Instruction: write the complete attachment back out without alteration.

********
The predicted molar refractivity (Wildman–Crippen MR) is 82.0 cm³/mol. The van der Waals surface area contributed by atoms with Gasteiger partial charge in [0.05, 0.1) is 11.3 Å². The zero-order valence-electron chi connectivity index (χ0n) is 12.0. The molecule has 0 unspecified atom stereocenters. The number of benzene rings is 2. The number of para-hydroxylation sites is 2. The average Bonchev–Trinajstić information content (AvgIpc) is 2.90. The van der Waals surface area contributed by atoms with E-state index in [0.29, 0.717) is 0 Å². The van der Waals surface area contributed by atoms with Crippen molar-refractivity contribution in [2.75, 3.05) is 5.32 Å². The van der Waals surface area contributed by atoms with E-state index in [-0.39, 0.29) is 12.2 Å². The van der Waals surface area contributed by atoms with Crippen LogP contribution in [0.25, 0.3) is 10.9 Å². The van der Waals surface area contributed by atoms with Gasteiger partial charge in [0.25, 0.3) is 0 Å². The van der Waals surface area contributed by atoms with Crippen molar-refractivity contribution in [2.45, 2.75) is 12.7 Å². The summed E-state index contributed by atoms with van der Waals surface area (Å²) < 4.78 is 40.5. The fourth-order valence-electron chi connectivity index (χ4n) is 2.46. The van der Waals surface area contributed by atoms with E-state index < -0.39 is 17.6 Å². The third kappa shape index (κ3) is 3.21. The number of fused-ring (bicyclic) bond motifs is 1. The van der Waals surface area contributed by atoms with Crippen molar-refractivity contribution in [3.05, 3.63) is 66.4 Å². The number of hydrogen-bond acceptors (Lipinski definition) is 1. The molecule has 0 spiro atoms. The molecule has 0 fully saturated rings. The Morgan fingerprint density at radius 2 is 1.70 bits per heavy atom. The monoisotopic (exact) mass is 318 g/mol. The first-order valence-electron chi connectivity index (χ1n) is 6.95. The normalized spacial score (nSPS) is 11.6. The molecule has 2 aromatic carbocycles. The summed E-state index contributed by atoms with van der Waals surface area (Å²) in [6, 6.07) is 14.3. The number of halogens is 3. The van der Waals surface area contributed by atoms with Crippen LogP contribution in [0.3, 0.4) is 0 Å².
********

The predicted molar refractivity (Wildman–Crippen MR) is 82.0 cm³/mol. The van der Waals surface area contributed by atoms with Gasteiger partial charge in [0.05, 0.1) is 11.3 Å². The zero-order valence-electron chi connectivity index (χ0n) is 12.0. The molecule has 0 unspecified atom stereocenters. The number of benzene rings is 2. The number of para-hydroxylation sites is 2. The average Bonchev–Trinajstić information content (AvgIpc) is 2.90. The van der Waals surface area contributed by atoms with E-state index in [0.29, 0.717) is 0 Å². The van der Waals surface area contributed by atoms with Crippen molar-refractivity contribution in [2.75, 3.05) is 5.32 Å². The van der Waals surface area contributed by atoms with E-state index in [-0.39, 0.29) is 12.2 Å². The van der Waals surface area contributed by atoms with Crippen LogP contribution in [0.25, 0.3) is 10.9 Å². The van der Waals surface area contributed by atoms with Gasteiger partial charge in [0.25, 0.3) is 0 Å². The van der Waals surface area contributed by atoms with Crippen molar-refractivity contribution in [2.45, 2.75) is 12.7 Å². The summed E-state index contributed by atoms with van der Waals surface area (Å²) < 4.78 is 40.5. The fourth-order valence-electron chi connectivity index (χ4n) is 2.46. The van der Waals surface area contributed by atoms with E-state index < -0.39 is 17.6 Å². The third kappa shape index (κ3) is 3.21. The number of fused-ring (bicyclic) bond motifs is 1. The van der Waals surface area contributed by atoms with Crippen molar-refractivity contribution in [3.05, 3.63) is 66.4 Å². The number of hydrogen-bond acceptors (Lipinski definition) is 1. The molecule has 0 spiro atoms. The molecule has 0 fully saturated rings. The Morgan fingerprint density at radius 2 is 1.70 bits per heavy atom. The monoisotopic (exact) mass is 318 g/mol. The first-order valence-electron chi connectivity index (χ1n) is 6.95. The normalized spacial score (nSPS) is 11.6. The molecule has 2 aromatic carbocycles. The summed E-state index contributed by atoms with van der Waals surface area (Å²) in [6, 6.07) is 14.3. The number of halogens is 3. The van der Waals surface area contributed by atoms with Crippen LogP contribution in [0.3, 0.4) is 0 Å².